It is hard to discuss historical performance practice here. To be sure, the light, pure voices of the three sopranos, who alternate their parts, are sung with minimal vibrato and with special attention to clarity of line, something that one truly appreciates when hearing vocal performances of music of this time. Since it is a Mass, one does not expect and does not receive an operatic rendition, especially since the only accompaniment is an organ. The instrument used, the grand Baroque organ at the Mondaye Abbey, is capable of huge sound, as in the full-bodied Agnus Dei, but it is also quite effective in smaller registrations. Organist Damien Colcomb chooses those that complement the sentiment of the text and the voices perfectly. The women’s chorus Le Concert des Dames is likewise crystal-clear in sound. In short, this is a wonderful disc and even if ordinary religious music is not everyone’s thing, this should be a part of every 18th-century collection in that it shows the vibrancy of daily musical life and the creative music written for the secluded convents.


FANFARE: Bertil van Boer
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Works on This Recording

1.
Gaudeamus, introit for chorus & organ by Guillaume Gabriel Nivers
Performer:  Damien Colcomb (Organ)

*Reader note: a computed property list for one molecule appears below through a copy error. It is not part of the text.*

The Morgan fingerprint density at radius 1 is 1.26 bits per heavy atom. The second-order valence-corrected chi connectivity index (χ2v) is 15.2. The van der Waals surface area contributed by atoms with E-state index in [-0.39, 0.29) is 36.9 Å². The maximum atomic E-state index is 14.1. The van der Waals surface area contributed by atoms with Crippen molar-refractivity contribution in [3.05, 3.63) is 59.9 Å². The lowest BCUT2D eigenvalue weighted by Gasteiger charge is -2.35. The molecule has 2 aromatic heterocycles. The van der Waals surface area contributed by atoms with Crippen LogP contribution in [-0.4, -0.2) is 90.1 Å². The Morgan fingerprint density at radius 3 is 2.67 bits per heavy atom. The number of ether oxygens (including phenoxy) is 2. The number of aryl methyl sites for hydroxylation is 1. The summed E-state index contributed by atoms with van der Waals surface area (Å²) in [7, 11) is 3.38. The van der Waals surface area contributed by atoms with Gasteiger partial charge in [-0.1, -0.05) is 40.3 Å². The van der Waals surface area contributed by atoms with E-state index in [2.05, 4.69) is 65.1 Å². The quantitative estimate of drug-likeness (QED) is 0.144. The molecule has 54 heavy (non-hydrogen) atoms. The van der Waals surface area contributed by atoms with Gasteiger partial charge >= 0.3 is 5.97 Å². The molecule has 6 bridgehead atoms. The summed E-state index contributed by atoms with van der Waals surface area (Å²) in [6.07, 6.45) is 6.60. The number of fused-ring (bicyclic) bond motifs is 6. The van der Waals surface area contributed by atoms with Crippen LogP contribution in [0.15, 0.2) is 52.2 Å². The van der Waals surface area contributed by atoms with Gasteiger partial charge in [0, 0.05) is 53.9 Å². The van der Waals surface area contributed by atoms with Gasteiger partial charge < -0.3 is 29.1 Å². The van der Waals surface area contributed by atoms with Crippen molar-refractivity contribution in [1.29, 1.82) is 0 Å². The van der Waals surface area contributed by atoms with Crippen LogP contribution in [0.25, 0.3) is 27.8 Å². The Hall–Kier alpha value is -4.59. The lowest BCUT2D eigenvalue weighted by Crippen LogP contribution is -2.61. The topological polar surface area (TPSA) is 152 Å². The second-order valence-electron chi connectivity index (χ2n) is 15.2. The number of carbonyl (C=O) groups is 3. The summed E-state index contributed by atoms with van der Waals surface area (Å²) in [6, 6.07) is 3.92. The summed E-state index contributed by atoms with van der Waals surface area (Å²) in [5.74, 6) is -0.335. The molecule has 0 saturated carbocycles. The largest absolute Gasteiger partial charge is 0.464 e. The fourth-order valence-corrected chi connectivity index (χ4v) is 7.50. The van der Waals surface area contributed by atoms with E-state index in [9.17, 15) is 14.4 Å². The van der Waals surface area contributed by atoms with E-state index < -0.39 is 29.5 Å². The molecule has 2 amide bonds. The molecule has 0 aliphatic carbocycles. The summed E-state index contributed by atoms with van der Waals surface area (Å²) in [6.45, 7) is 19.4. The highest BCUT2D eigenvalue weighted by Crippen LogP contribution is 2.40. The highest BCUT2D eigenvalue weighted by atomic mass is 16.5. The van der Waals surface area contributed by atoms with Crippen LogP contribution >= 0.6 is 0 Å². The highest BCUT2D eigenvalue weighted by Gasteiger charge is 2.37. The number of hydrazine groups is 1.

Conductor:  Frédéric Bourdin
Written: 1733 
Venue:  L'abbaye de Mondaye, Calvados 
Length: 1 Minutes 29 Secs. 
2.
Messe à l'usage des Dames Religieuses, for voices, chorus & organ by Michel Corrette
Performer:  Damien Colcomb (Organ)
Conductor:  Frédéric Bourdin
Written: 1787 
Venue:  L'abbaye de Mondaye, Calvados 
Length: 1 Minutes 58 Secs. 
3.
Propter veritatem, gradual for chorus & organ by Guillaume Gabriel Nivers
Performer:  Damien Colcomb (Organ)
Conductor:  Frédéric Bourdin
Written: 1733 
Venue:  L'abbaye de Mondaye, Calvados 
Length: 2 Minutes 27 Secs. 
4.
Grand Jeu du 5e Ton, for organ by Michel Corrette
Performer:  Damien Colcomb (Organ)
Conductor:  Frédéric Bourdin
Venue:  L'abbaye de Mondaye, Calvados 
Length: 4 Minutes 5 Secs. 
5.
Magnificat du 2e Ton: Trio à trois claviers by Michel Corrette
Performer:  Damien Colcomb (Organ)
Conductor:  Frédéric Bourdin
Venue:  L'abbaye de Mondaye, Calvados 
Length: 2 Minutes 10 Secs. 
6.
Optimam partem, communion for chorus & organ by Guillaume Gabriel Nivers
Performer:  Damien Colcomb (Organ)
Conductor:  Frédéric Bourdin
Written: 1733 
Venue:  L'abbaye de Mondaye, Calvados 
Length: 0 Minutes 44 Secs. 
7.
Magnificat du 3e et 4e Ton: Cromhorne en Taille by Michel Corrette
Performer:  Damien Colcomb (Organ)
Conductor:  Frédéric Bourdin
Period: Baroque 
Venue:  L'abbaye de Mondaye, Calvados 
Length: 2 Minutes 11 Secs. 
8.
Domine salvum fac regem, for voices, chorus & organ by Michel Corrette
Performer:  Damien Colcomb (Organ), Catherine Greuillet (), Julie Robard ()
Conductor:  Frédéric Bourdin
Venue:  L'abbaye de Mondaye, Calvados 
Length: 3 Minutes 12 Secs. 
9.
Magnificat a MI la 3#: Plein Jeu by Michel Corrette
Performer:  Damien Colcomb (Organ)
Conductor:  Frédéric Bourdin
Venue:  L'abbaye de Mondaye, Calvados 
Length: 1 Minutes 40 Secs.